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Hinsdale Divorce LawyersSometimes during an Illinois divorce, an attorney fails to represent their client in an appropriate or adequate manner. Other times, a client may simply be dissatisfied with the level of service an attorney provides, or unhappy with how quickly the case is moving. Whatever your reason for firing your previous attorney, you will likely want their case records so you can begin working with someone new without having to return to square one. Even if you have not fired your attorney, you can request copies of your case files for any reason. 

Unfortunately, sometimes attorneys are reluctant to hand over case files. They may want a client to pay them for past work or they may be worried that the client will discover that the attorney kept improper records about billing or the divorce case. If you are waiting to get your files from your former attorney and wonder if they can legally keep your records, read on. 

Attorneys Must Promptly Surrender Client Files

The Illinois Rules of Professional Conduct states that attorneys will promptly hand over files and other reasonable requests for information, even when an attorney has been fired. Lawyers are responsible for continuing to treat client information with the utmost privacy and giving clients detailed notes showing how they spent the client’s money on casework. Lawyers cannot charge a fee for copying client files, although they may charge a client for shipping costs.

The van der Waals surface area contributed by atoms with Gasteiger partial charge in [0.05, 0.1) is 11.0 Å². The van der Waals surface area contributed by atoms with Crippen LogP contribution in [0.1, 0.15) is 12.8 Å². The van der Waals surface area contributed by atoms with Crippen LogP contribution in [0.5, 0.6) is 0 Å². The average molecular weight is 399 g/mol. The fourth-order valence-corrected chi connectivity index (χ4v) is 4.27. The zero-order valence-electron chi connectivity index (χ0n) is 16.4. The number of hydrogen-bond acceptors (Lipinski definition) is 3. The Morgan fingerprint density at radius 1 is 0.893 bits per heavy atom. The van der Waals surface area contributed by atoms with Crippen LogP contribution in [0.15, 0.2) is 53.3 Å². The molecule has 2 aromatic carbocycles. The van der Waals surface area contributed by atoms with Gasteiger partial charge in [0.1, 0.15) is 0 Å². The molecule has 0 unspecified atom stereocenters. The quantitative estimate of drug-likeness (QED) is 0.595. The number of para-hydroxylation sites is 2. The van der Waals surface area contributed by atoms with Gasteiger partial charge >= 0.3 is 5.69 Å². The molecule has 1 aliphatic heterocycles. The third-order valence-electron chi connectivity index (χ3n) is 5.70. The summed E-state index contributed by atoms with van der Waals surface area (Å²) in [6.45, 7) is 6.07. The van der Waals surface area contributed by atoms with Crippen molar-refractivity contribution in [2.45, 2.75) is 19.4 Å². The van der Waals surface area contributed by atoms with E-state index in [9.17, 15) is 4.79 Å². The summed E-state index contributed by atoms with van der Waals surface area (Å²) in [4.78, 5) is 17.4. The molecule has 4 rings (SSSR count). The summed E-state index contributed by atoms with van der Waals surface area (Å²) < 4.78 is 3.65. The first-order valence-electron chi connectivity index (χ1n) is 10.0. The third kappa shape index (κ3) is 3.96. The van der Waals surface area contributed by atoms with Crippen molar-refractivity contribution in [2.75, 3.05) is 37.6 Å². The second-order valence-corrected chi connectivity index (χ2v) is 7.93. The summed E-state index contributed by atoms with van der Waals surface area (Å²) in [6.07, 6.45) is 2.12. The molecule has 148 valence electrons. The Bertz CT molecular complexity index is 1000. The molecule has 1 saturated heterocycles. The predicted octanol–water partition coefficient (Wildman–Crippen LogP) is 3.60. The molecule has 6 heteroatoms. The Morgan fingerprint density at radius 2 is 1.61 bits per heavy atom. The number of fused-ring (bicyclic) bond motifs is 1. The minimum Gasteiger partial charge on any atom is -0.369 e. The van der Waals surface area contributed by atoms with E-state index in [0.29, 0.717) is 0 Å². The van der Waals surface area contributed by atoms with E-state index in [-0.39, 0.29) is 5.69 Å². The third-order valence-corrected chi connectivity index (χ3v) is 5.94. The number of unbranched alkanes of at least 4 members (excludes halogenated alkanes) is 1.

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Hinsdale Family Law AttorneysLike many other states, Illinois no longer uses the term “custody” as it pertains to a parent’s legal relationship with their child. Instead, when parents get divorced or otherwise determine parenting arrangements, Illinois law divides what was formerly known as custody into two separate categories: parenting time and parental responsibilities. In our last blog post, we discussed the concept of parental responsibilities in detail. This blog will focus on parenting time and what parents can expect from this area of Illinois law.